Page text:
“One of the hallmarks of the retail industry is to manage the supply and demand chain on a constant basis to meet customer demands and we are doing that during these extraordinary times. In fact, the supply chain is working from the farm to your local grocer and while demand is high your needs will be met. We are working around the clock to ensure customers throughout Chicago will have the products it needs for you, your families and businesses,” said Rob Karr, president & CEO, IRMA. “However, it’s imperative that consumers maintain their normal shopping patterns for the health and safety for both the employees who work at our stores and fellow consumers. Many grocery stores throughout Chicago have established early morning hours to accommodate seniors and our most vulnerable citizens and this list can be found at www.irma.org. We urge both families and loved ones to review this site, which is being updated constantly. I would be remiss to not thank the leadership demonstrated by Mayor Lori Lightfoot and her team in working with our industry every step of the way.”

As part of the City’s efforts to ensure residents have access to basic services, the United Way of Metro Chicago and the Chicago Community Trust, in partnership with the City of Chicago, launched the Chicago Community COVID-19 Response Fund to support communities affected by COVID-19. This fund will direct emergency food and basic supplies, rent and mortgage assistance, and utility assistance to areas with the greatest need. As of today, the fund has raised $13.5 million to support those most in need during this time.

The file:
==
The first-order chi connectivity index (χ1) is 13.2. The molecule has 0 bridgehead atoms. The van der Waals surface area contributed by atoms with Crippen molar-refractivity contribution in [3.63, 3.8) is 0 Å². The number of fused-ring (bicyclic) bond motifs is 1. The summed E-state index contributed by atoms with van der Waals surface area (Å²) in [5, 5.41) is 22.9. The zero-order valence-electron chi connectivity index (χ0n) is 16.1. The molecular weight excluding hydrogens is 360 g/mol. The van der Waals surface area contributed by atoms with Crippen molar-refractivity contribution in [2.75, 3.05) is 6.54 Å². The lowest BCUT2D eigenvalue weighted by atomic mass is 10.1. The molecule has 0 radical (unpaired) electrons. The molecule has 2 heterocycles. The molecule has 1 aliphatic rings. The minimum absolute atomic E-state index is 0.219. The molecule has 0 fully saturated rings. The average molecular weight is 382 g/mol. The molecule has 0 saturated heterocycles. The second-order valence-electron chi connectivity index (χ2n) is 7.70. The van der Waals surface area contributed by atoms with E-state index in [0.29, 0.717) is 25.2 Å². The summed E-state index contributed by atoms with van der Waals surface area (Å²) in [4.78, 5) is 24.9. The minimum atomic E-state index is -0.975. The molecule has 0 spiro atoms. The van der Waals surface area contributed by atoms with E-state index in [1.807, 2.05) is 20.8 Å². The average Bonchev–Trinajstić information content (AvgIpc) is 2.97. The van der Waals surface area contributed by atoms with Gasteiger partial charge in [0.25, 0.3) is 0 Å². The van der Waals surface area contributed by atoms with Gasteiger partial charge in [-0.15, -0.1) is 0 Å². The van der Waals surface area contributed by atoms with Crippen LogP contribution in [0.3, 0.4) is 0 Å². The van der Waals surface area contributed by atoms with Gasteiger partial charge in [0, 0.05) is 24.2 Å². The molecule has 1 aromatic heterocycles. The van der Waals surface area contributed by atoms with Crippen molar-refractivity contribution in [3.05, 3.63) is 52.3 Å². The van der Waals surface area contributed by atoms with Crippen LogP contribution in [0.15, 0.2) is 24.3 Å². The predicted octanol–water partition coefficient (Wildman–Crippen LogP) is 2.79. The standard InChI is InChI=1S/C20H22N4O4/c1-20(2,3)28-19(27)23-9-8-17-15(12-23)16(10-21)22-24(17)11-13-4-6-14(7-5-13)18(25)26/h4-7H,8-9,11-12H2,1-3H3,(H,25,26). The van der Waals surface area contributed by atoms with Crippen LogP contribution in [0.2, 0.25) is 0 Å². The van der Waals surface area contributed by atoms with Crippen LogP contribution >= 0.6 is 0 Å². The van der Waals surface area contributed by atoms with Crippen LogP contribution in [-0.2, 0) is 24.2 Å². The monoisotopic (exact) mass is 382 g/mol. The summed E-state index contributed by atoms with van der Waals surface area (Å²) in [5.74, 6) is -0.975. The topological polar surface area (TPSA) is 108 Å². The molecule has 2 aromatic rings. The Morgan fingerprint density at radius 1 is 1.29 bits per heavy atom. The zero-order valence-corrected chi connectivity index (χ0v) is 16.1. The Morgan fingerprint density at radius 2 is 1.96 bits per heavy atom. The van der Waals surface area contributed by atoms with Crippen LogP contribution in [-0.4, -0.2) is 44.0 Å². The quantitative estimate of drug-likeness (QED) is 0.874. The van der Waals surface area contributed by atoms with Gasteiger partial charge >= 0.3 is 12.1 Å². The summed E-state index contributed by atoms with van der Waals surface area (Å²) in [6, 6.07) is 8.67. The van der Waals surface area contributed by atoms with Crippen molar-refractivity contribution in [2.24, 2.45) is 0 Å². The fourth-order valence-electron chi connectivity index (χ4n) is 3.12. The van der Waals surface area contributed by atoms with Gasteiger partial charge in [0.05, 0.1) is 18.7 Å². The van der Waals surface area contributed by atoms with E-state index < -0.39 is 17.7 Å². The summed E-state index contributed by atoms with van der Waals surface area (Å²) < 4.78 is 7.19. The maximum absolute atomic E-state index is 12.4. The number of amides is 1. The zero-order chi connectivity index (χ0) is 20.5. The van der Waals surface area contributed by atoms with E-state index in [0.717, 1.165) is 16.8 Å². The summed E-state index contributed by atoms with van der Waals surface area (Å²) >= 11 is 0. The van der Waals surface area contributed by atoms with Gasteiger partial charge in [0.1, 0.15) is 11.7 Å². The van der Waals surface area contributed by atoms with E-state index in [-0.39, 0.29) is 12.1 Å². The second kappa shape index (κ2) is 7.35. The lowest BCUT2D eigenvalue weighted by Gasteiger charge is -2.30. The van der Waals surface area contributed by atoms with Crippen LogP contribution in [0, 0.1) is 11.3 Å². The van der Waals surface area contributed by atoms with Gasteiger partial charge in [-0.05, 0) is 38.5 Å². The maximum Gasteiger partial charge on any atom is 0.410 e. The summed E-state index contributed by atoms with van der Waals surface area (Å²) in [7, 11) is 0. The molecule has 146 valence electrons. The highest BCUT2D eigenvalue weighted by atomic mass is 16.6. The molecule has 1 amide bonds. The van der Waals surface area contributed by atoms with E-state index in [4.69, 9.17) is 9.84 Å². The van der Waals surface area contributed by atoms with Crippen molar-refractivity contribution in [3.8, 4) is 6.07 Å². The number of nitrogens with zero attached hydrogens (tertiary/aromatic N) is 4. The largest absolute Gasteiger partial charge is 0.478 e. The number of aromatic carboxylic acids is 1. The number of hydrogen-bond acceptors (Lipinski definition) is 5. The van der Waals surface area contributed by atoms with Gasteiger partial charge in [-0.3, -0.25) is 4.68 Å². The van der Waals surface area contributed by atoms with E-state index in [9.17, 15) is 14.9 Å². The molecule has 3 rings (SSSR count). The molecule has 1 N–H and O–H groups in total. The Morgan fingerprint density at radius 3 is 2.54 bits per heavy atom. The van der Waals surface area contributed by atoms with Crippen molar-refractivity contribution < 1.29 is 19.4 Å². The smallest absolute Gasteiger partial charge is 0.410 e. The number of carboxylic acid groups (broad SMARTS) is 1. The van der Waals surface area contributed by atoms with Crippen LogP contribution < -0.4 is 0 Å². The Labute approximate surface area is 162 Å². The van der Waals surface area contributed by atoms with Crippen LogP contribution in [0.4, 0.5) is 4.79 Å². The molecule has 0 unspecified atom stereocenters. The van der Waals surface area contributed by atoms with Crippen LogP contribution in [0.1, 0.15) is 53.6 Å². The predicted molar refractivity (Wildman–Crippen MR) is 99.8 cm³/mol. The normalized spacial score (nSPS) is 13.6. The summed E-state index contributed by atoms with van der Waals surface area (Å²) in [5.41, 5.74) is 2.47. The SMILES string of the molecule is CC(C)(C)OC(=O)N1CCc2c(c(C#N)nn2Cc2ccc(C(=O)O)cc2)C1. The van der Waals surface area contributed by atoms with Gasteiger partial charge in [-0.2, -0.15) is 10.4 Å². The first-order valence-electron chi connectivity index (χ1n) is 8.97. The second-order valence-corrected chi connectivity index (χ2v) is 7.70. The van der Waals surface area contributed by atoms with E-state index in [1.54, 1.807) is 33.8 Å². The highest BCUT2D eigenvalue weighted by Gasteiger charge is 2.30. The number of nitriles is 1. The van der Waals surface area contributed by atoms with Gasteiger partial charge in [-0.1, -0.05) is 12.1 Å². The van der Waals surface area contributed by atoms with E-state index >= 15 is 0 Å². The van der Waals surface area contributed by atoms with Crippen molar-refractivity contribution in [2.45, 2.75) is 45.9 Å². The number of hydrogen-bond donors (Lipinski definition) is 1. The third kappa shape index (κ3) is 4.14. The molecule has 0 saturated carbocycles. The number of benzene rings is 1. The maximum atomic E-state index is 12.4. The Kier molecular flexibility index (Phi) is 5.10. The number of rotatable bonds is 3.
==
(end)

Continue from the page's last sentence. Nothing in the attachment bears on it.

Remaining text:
“The events of the past few weeks have significantly impacted all of our lives, while also encouraging us to come together to make a difference,” said Sean Garrett, President and CEO of United Way of Metro Chicago. “The Chicago Community COVID-19 Response Fund was created to increase access to emergency food and basic supplies, ensuring that our friends, families and neighbors have the essential resources they need during this unprecedented time.”

As COVID-19 escalates, the Lightfoot administration will continue to call on external partners to work in tandem with the City to ensure all of Chicago’s communities are supported during this time. Last week, Citadel and Citadel Securities mobilized $2.5 million in aid to help Chicago Public Schools (CPS) and the Greater Chicago Food Depository combat food insecurity amid the ongoing COVID-19 outbreak, including sustaining the food distribution locations at more than 500 CPS schools.